When I Decided to Make the Change From Woman to Man, I Didn’t Think About How Hard It Would…

Snapshots of life at home.
April 10 2013 6:30 AM

Blank Slate

How I chose my new name.

Illustration by Charlie Powell.

Illustration by Charlie Powell

The first person to call me Silas out loud was my friend Meg. I almost cried, but not from happiness. We were sitting at my friend Heather’s dining room table and my friends were all painting their nails and I was sitting there, drinking a margarita and trying to concentrate on the conversation and not think about the email I’d sent asking them all to refer to me by my new name. They had all sent me texts or emails in response, telling me I had their support, but it had only been 12 hours and no one had said anything in person yet. Everyone was acting like everything was normal.

“Silas,” Meg said. “Can you pass me the Kleenex?”

I don’t know if the others heard her or—if they did hear—if it was weird for them, too, but I suddenly couldn’t breathe. It felt so not normal to be called Silas instead of Lindsay. I immediately regretted my decision. What if this meant I was wrong about being transgender and I never should have asked people to call me something else? What if I was right, but had chosen the wrong name? Was it too late to send another email, beg everyone to call me Andrew, or Charlie, or Sam? I hadn’t expected it to be so hard—not for me at least, since I had wanted a new name—a male name—for so long, and since Silas felt so perfect in theory.

That was the beginning of June, at the end of my first year of graduate school, but by the time I went to visit my family for the Fourth of July, I had gotten used to hearing it, and it felt different—better—than being called Lindsay ever had, even before I started to wonder about my gender identity. Suddenly I had a hard time remembering to answer when my parents (who I still didn’t know how to tell) called me Lindsay.



A year before I became Silas, during my first year of graduate school, I was having lunch with my friend Nicole. I don’t remember the initial topic of conversation, but somehow it shifted to names, and more specifically to what our parents almost named us. I told her about my dad’s plan to name me Erin Karen—or Scott Timothy if I’d been born a boy. Nicole said that her parents had considered Madeline. “Can you imagine how cool it would be if I’d been a Maddy?” she said.

I knew what she meant. I have always disliked my birth name—Lindsay Rebecca. I disliked it even in preschool, long before I understood why it didn’t feel like it fit. In elementary school I would wish my name was something different, something more interesting. I imagine a lot of kids feel that way, especially those of us with too-common names. There were too many Lindsays in the ’80s and ’90s, just as there were too many Jessicas and Sarahs. But by the time Nicole and I talked, the feeling had only gotten worse for me: Over the past two years, I had started to question my gender identity, and though I hadn’t yet admitted what I feared—that I might be transgender—I still hated telling people my name. I wished it was something more androgynous, like Alex, so it wouldn’t give me away so easily, so it didn’t sound quite so feminine. I wished it were something that felt like it belonged to me.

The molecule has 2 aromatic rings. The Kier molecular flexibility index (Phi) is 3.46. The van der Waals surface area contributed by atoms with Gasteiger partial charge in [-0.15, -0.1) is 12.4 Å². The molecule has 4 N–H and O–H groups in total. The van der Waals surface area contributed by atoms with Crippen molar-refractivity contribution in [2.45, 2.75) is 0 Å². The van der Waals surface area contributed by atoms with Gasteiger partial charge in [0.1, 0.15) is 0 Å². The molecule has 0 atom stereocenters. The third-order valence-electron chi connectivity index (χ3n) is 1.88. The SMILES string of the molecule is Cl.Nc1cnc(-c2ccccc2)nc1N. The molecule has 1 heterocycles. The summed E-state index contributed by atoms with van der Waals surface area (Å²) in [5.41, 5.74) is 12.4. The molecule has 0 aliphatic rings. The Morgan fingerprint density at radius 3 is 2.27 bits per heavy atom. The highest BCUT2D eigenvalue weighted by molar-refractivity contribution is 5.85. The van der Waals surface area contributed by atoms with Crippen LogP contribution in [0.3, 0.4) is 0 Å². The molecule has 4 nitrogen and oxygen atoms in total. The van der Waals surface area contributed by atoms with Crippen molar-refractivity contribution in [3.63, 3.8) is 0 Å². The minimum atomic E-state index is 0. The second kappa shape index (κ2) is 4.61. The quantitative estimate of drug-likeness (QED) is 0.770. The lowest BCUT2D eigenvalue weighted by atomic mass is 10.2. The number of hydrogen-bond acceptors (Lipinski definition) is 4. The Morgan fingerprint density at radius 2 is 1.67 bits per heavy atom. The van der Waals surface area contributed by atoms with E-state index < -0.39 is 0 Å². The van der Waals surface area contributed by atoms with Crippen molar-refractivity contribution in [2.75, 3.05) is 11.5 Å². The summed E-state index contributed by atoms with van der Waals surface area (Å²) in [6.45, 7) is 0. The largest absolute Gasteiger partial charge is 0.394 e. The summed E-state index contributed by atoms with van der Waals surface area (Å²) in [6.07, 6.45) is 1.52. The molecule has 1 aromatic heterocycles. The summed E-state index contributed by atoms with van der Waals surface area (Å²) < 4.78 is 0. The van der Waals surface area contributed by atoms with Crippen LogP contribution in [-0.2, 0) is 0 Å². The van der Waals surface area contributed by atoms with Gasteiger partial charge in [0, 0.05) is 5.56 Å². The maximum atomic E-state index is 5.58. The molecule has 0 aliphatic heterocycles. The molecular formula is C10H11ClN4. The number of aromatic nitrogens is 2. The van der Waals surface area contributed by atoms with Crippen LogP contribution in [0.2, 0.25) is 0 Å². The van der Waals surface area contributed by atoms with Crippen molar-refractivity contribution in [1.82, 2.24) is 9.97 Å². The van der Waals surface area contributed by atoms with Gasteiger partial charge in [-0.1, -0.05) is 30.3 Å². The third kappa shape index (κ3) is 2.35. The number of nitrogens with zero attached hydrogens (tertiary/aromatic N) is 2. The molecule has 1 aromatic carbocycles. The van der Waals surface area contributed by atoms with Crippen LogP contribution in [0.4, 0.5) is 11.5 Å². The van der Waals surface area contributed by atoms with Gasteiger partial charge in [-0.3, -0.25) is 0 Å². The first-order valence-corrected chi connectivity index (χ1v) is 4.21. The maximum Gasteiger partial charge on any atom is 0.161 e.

But Nicole and I had only been friends for a couple of months and were still getting to know each other; I felt weird steering the conversation in a direction she hadn’t intended, so I didn’t say this. Instead, I made a joke: “Well, when I write my memoir someday and you’re a character in it, I’ll call you Maddy to protect your identity. Deal?”

She sighed. She looked dejected. “I didn’t live the life of a Maddy, though. I’ve lived the life of a Nicole.”

How would my life be different if my mom hadn’t vetoed Erin Karen because of the near-rhyme? Who would Erin Karen have been? What would her childhood have been like? What if there hadn’t been some prenatal mistake, some sort of cosmic event—I don’t know what I believe caused the incongruence between mind and body—and I had been born a boy, and been called Scott? Would I still be here, the person I am now, or would my male body, and the name that I carried, have taken me in a completely different direction?

And then I wonder: have I lived the life of a Lindsay? Or did I live the life of a Silas for 24 years without even knowing?


In September, four months after I asked my friends to start calling me Silas, I told my family that I am transgender. It was a shock to them, though my mom insists it wasn’t that much of a shock—I had been embracing my masculine side for years already. They simply thought I was a lesbian, even though I had never confirmed nor denied my family’s assumptions. By the time they started to ask questions, I had started to realize that being a butch lesbian wasn’t the life I was meant to live, and I didn’t know how to tell them that while I did date women, I wasn’t gay.

While my family’s reaction was positive—my parents told me they loved me no matter what, and my grandmother said, “I don’t care. Why would I care?” and changed the subject to tell me about the ongoing saga of her kitchen remodel—things weren’t easy for them, or for me. Part of me thought that, in telling them, a weight would be lifted—and it was, but then it was replaced with the burden of relearning our family dynamics, how were are supposed to interact with each other. My mom and my grandmother started calling me Silas just before I went to visit for the holidays a couple months later, but my dad and my brother took longer to get used to the change. Because I hadn’t started hormones yet, and because I’d had short hair and worn men’s clothing for a few years already, the name-change was, for them, the biggest difference. It’s the only one they could see. And they hated it.



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